New city policies up sustainability efforts
Being your city councilmember keeps me busy, but I always find time to volunteer for extra duties. This year, I’m working as the Mukilteo Lighthouse Festival Association president.
We have great monthly meetings, planning exciting activities for Sept. 7, 8 and 9. I’ve met some new people through the festival organization, and I realized recently that many people in our community don’t know what I focus on as a councilmember.
This month, I’m energized by the work our Sustainability Committee is doing. We are helping to write new comprehensive plan policies that speak to the sustainability efforts and priorities of Mukilteo and are supporting efforts to bring solar power to Mukilteo.
The comprehensive plan guides the vision and policies for the city. This year, we are working to add a few new policies that highlight work we have already done, and some new policies that relate to sustainability.
I have been able to use my thesis work that I did as I earned my master’s degree in Urban Planning from the University of Washington a couple years ago. The policies that we are writing will be woven into the full comprehensive plan in several different sections.
Some of the new sustainability policies include a policy that expresses support for organizations and businesses that provide healthy food to Mukilteo, such as the Farmers Market, Community Garden, and Food Bank.
Our council and city administration have long been supportive of these organizations. It is a positive move to make that support official and part of the vision for Mukilteo.
I think one of the new housing policies is also a great one. I support the concept of city regulations and public and private partnerships that can provide affordable housing choices that help meet the needs of Mukilteans facing changes in lifestyle.
Our citizens should be able to afford a first apartment, a starter house, raise a family and retire in Mukilteo. There are housing types and designs that support those different stages in life, and our city should have a good variety of all of them.
The city can support that through regulations and zoning, and by working with other organizations.
I’m also working with cities throughout Snohomish County on a committee to identify actions that our region can take. I’m the Chair of the Snohomish County Inter-jurisdictional Housing Committee.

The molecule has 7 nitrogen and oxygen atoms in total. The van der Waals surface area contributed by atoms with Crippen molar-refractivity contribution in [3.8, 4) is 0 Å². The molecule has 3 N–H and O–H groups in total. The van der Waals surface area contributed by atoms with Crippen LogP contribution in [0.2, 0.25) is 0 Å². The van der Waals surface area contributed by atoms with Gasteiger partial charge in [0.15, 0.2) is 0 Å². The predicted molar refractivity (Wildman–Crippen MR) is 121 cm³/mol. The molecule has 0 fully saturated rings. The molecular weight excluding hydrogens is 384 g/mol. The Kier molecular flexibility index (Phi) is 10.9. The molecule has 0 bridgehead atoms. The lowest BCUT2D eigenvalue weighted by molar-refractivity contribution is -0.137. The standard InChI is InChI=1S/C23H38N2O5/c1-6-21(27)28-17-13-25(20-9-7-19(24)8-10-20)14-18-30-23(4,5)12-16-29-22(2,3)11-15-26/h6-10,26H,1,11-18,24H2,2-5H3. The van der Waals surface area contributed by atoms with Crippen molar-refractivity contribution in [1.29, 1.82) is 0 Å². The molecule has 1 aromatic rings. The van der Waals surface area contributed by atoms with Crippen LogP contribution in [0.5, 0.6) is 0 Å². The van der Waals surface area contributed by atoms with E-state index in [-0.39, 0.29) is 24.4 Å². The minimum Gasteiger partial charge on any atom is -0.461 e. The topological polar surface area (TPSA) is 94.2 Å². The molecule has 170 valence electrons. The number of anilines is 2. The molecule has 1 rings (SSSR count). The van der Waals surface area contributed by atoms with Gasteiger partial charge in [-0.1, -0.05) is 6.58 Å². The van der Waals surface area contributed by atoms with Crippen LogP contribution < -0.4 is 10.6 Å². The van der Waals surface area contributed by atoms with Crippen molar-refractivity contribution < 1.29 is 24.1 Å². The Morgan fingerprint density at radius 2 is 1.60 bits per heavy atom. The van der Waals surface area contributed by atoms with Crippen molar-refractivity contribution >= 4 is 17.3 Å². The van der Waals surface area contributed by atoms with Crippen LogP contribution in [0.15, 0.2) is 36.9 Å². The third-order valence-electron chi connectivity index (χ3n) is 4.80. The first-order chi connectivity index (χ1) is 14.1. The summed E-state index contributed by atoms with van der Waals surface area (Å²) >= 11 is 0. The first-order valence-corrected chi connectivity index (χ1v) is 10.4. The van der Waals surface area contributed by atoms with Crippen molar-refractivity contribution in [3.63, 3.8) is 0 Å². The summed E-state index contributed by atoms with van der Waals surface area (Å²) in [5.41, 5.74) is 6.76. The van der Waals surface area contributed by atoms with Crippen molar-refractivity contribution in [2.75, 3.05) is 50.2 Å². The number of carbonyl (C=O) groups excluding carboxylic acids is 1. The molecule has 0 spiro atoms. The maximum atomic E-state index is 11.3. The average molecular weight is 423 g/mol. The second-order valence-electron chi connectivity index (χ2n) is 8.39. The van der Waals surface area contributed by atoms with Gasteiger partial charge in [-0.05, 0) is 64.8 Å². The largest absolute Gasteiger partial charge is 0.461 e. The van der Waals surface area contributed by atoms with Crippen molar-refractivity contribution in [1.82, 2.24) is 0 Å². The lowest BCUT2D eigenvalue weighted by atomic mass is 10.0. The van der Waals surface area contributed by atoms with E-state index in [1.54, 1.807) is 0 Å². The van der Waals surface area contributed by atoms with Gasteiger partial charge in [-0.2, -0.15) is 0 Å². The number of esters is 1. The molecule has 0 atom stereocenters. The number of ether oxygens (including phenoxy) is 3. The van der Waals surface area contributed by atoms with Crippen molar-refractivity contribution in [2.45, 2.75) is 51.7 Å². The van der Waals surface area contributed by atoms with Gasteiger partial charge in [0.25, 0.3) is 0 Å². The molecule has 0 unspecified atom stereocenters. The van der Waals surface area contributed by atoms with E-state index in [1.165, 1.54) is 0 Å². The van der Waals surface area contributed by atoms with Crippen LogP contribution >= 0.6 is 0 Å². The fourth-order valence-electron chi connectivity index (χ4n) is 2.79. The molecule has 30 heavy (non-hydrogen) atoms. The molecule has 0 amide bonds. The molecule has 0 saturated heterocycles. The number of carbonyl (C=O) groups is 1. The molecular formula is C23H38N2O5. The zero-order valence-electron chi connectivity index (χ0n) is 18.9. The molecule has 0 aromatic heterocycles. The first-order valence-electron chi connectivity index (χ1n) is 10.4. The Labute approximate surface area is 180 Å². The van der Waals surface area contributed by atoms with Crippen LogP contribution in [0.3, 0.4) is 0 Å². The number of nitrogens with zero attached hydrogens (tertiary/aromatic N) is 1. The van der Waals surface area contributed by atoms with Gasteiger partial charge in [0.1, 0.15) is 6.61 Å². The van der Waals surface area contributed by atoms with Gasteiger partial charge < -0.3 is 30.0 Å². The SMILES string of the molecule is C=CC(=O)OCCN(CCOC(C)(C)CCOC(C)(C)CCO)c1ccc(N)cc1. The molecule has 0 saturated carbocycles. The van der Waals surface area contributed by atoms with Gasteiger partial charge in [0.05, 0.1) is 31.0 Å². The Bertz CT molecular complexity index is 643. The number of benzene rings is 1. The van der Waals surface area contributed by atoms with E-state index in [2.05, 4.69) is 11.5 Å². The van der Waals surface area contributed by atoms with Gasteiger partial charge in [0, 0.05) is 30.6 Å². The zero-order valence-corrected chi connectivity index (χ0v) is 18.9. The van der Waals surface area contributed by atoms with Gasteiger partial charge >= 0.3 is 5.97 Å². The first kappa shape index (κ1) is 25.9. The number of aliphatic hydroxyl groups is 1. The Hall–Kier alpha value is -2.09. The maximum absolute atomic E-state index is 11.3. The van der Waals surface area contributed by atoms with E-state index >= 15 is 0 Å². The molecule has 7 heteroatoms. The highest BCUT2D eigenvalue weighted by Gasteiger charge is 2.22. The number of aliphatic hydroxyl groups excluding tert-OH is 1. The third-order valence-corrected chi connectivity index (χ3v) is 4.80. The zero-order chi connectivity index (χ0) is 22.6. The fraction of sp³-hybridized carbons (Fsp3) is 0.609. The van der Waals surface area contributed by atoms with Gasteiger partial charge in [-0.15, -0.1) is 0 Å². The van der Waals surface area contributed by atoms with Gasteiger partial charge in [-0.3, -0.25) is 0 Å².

The group’s goal is to create an organization to help meet our responsibilities and needs related to local housing. This might include technical assistance to our city staff, pursuing grants, educating our city and citizens, and coordinating with existing affordable housing developers.
The planning efforts have been under way for several years, and I look forward to seeing the organization take shape.
You’ll see these sustainability policies first reviewed by the Planning Commission, and then at City Council on Oct. 1. There is also a work session scheduled on Aug. 13, from 6-8 p.m. This is a joint meeting with the City Council, Planning Commission and Parks and Arts Commission.
This is a good chance to listen to these leaders discuss concepts for the Comprehensive Plan Update. I know it sounds dry – but these are important policies that help guide the vision for Mukilteo.
I am also happy to support the work of a new community effort called Solarize Mukilteo. This is a volunteer-driven organization with several Mukilteans at the helm.
They are working with NWSeed, a nonprofit, and Snohomish County PUD. They have selected a vendor, A&R Solar and NW Wind and Solar, to provide the opportunity for home or business solar system installation. The process allows for a reduced rate for the installs, and a chance to get educated as a community.
You can register now for one of several workshops taking place in the next few months. Go to http://solarizewa.org/get-started/mukilteo to register – the workshops are on July 28, Aug.18, Sept. 22 and Oct. 17.
Attending a workshop gets you on the fast track for a solar assessment at your house, and gives you information about all the PUD and federal tax credits that are available.
Being part of Solarize Mukilteo is a great opportunity and will help shift our community’s energy usage! Businesses and homeowners are welcome to participate.
And, in case you wondered, solar power works in Washington state. The Mukilteo City Hall generated 2,736 kilowatt hours of electricity this year through our 2.72 kilowatt system on the roof.
I was proud to vote in 2008 not only for a LEED Gold certified City Hall with geothermal power and a green roof, but for the investment in a small solar system for the building!
I hope to keep you updated more regularly on my work as your city councilmember. Contact me anytime at firstname.lastname@example.org or 425-239-5241 with your questions or concerns.